Product Spotlight: Mythos Pedals
We are truly in the Golden Age of guitar gear. There are more great options than ever before, and things just keep getting better. While guitars and amps are definitely following this trend, it rings even more true with effect pedals. There are countless builders, many of which are designing awesome sounding circuits to go into stompboxes. However, due to a vastly overcrowded market, it can be tough for one of these small builders to find their niche. Today we will be looking at some pedals from a company that managed to overcome the odds.
Mythos pedals have been making great guitar effects for a few years now. This is a breakdown and brief summary of the pedals offered from this great brand. I will cover a portion of the product line, yet some will get left out and more are soon to come!
The phrase “Klon Klone” gets thrown around a lot these days, so I hate to be that guy, but that is what I am going to be comparing this to. With that in mind, the Mjolnir does a great job of getting that tone that so many are looking for. Even the buffer (bypassed) is in the vein of an original Klon. However, the most recent version of the Mjolnir has taken a few steps further away from its legendary roots. For starters, the current Mjolnir has a little less presence and midrange added when the circuit is turned on. This makes the Mjolnir a little bit more transparent than the traditional Klon design. Also, the revised Mjolnir has a bit less gain on tap, because most people are not going to be dipping into that anyways. It is clear that this pedal is now leaning into the lower-gain side of things. But don't be deceived, there is still plenty of gain to push as hard as you want.
As Mythos would tell you, this thing is early ZZ-Top records in a box. If you are someone who really enjoys amp-like drive pedals, you will love the Chupacabra. Specifically, it’s voiced somewhat on the Fender Tweed side of things. With the gain low, you will be getting some nice and responsive pushed amp tones. As you start to raise the drive up a little you will get some really nice, almost valve-like gain when you dig into your strings. This probably sounds like an overdrive pedal to you, and you would be correct! But you can get a nice fuzz tone out of the Chupacabra as well. Once you are close to diming the gain it begins to sound like a cranked and spitty speaker that is dying. It is very cool the way this thing drastically changes when the gain is high. Normally you’d have to endure some hearing loss if it were the amp doing that.
The one-knob wonder as they say. The Golden Fleece is a very simple design that is even more simple to use. The “More” knob (volume) is the only control, to the right is more to the left is less. Beyond its simplicity, this pedal is a fairly unique fuzz sound. It’s not the meanest kid on the block by far, yet it can become aggressive if provoked by an additional gainey amp or pedal. Still, this is not a roaring fuzz unit in the slightest. In fact, depending on what else you are using, this can even be considered an overdrive. It does not destroy your signal like most fuzz boxes, but instead adds some bite that lends itself nicely to the full frequency range of the electric guitar. If you like the idea of “rhythm fuzz” this guy might be just what you are looking for. But give it a listen either way because it, like all of Mythos pedals, sounds brilliant.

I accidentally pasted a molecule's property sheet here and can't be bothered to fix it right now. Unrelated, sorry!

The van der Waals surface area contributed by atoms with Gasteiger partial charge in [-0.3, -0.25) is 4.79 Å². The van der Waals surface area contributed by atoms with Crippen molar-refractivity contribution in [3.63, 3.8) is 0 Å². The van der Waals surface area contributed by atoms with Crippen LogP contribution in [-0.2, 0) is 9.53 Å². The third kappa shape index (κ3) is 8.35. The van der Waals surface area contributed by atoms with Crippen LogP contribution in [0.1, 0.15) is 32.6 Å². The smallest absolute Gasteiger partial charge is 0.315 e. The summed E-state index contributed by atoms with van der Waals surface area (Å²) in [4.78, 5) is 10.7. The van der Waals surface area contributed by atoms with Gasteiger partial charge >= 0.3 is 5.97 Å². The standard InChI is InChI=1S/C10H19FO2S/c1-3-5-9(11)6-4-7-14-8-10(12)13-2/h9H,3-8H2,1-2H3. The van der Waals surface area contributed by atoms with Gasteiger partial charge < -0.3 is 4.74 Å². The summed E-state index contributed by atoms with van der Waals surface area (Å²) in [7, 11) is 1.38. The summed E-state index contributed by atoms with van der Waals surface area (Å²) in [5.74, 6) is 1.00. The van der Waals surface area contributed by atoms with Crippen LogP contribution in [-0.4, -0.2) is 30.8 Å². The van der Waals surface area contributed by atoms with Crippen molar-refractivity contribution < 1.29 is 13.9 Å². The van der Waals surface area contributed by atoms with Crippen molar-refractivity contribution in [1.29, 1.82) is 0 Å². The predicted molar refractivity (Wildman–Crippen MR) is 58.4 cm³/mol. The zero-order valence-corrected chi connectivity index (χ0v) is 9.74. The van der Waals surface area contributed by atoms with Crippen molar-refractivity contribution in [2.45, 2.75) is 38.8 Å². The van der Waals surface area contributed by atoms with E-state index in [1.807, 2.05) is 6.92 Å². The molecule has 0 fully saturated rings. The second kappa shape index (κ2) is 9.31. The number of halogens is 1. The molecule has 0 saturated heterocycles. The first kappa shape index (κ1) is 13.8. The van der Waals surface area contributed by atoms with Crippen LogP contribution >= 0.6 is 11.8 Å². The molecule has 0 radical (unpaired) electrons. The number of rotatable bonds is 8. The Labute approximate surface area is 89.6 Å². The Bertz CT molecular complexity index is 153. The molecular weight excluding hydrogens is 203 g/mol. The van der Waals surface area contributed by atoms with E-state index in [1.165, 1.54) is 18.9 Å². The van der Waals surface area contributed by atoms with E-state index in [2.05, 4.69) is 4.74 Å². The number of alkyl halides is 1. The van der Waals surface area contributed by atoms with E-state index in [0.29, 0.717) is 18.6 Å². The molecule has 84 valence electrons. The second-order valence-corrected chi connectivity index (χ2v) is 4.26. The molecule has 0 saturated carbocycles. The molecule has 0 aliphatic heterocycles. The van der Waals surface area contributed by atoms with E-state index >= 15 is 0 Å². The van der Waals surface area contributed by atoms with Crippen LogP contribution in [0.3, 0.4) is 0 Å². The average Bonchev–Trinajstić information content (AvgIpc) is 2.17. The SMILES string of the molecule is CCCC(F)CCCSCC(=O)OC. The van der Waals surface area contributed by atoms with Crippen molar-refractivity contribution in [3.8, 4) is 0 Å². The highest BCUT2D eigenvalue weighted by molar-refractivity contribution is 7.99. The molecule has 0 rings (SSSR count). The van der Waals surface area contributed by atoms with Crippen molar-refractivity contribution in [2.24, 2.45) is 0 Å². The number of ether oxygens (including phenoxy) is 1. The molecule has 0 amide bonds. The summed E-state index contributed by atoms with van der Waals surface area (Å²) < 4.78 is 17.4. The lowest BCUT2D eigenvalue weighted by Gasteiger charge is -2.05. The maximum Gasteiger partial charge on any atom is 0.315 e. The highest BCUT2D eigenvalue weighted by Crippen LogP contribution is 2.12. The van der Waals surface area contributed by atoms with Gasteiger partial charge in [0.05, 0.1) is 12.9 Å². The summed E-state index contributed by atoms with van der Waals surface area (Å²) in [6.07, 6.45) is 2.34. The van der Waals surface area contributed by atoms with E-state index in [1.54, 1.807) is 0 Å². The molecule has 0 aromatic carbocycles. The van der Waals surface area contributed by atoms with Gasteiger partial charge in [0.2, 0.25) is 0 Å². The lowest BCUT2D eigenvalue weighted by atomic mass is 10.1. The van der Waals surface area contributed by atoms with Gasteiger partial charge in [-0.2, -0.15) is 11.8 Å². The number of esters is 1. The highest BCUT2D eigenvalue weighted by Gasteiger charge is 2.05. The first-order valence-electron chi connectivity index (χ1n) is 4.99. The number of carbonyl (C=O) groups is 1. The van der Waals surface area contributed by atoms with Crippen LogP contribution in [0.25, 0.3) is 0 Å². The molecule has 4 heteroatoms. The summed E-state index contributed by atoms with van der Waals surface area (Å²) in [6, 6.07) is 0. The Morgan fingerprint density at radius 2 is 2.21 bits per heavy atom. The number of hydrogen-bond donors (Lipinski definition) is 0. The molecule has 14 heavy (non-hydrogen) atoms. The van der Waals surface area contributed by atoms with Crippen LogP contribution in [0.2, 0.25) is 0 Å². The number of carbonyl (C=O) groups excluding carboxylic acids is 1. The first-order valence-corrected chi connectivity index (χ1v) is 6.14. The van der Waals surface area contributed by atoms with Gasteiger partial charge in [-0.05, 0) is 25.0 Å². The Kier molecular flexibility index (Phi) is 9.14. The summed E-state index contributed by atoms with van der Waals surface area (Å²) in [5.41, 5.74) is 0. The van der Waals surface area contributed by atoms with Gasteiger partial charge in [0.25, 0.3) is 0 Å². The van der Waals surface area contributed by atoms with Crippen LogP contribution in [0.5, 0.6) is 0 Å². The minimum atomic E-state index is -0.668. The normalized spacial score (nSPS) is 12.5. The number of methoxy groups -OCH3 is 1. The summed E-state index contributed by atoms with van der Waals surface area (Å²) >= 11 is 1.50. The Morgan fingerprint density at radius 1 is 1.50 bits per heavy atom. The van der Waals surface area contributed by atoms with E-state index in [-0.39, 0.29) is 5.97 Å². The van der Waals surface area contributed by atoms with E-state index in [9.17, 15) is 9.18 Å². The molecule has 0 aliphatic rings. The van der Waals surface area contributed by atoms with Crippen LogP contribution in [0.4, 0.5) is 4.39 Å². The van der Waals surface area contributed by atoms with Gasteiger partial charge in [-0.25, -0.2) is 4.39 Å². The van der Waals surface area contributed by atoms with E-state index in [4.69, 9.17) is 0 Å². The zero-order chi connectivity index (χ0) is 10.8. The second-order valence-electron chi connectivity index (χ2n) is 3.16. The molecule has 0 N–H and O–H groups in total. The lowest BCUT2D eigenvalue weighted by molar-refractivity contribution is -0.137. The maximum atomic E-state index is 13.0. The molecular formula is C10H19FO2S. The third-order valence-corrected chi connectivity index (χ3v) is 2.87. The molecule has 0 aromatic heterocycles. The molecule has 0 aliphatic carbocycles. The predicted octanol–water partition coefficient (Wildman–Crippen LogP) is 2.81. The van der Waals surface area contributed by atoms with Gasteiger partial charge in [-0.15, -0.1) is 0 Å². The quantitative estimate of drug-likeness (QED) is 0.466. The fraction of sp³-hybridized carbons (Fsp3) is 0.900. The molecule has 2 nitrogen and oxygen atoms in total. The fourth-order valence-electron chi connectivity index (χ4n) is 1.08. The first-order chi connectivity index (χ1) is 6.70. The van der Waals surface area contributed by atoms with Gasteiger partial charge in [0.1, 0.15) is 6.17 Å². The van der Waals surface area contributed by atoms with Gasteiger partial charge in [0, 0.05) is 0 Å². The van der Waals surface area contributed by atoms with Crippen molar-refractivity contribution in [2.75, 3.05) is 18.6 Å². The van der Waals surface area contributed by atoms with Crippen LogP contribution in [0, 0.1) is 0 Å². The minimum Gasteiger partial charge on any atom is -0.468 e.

It’s a Tube Screamer people… just kidding. To just say that this is just another Tube Screamer clone would be doing the Herculean an injustice. However, it is definitely in the 808 family, maybe not a child, but cousin? Sure we’ll go with that. The two knobs that help this pedal to stand out are clarity and bass. The bass control is placed at a point in the circuit that makes it so the added frequency is clipped, so you're not just literally adding in more raw low-end. The clarity knob is where you can really decide what kind of tube screamer feel you want. If rolled all the way off, the clarity function will leave you with a pretty standard green pedal sound. When you start to role in some clarity you get into the more transparent (i.e. Greer Lightspeed) side of things. The combination of these controls makes this a VERY versatile stompbox that any OD user can appreciate.
The Argo is Mythos’ take on an octave fuzz. The pedal that this one draws its origin from is the Prescription Electronics COB fuzz from the early 2000s. Not everybody is familiar with these, so I’ll go over what the Argo’s controls do. Basically, you have a boost and fuzz that are each controlled individually, then you have a blend knob that lets you blend in however much of your dry signal you desire. This configuration is really nice for making this octave fuzz work in a lot of different situations. You may be aware that most octave fuzzes (Octavia) are fairly finicky and rely on you to play to the pedal's strengths. The Argo, however, does a great job of sounding good wherever you play. Now, if you want it to sound great, playing above the 10th fret with single coils is still where this fuzz shines. Overall, if octave fuzz is what you are looking for, the Argo has you covered.
That covers a majority of the “flagship” pedals in the current Mythos lineup. While everything above is a drive pedal of some kind, tremolo and delay units are coming soon. I can’t stress enough that all of the pedals from this brand are made with high-quality components and sound great. While I still always recommend playing before you buy, I can almost guarantee that you won’t be disappointed. What Mythos has already accomplished in the pedal market is awesome and I am looking forward to seeing what they do in the future.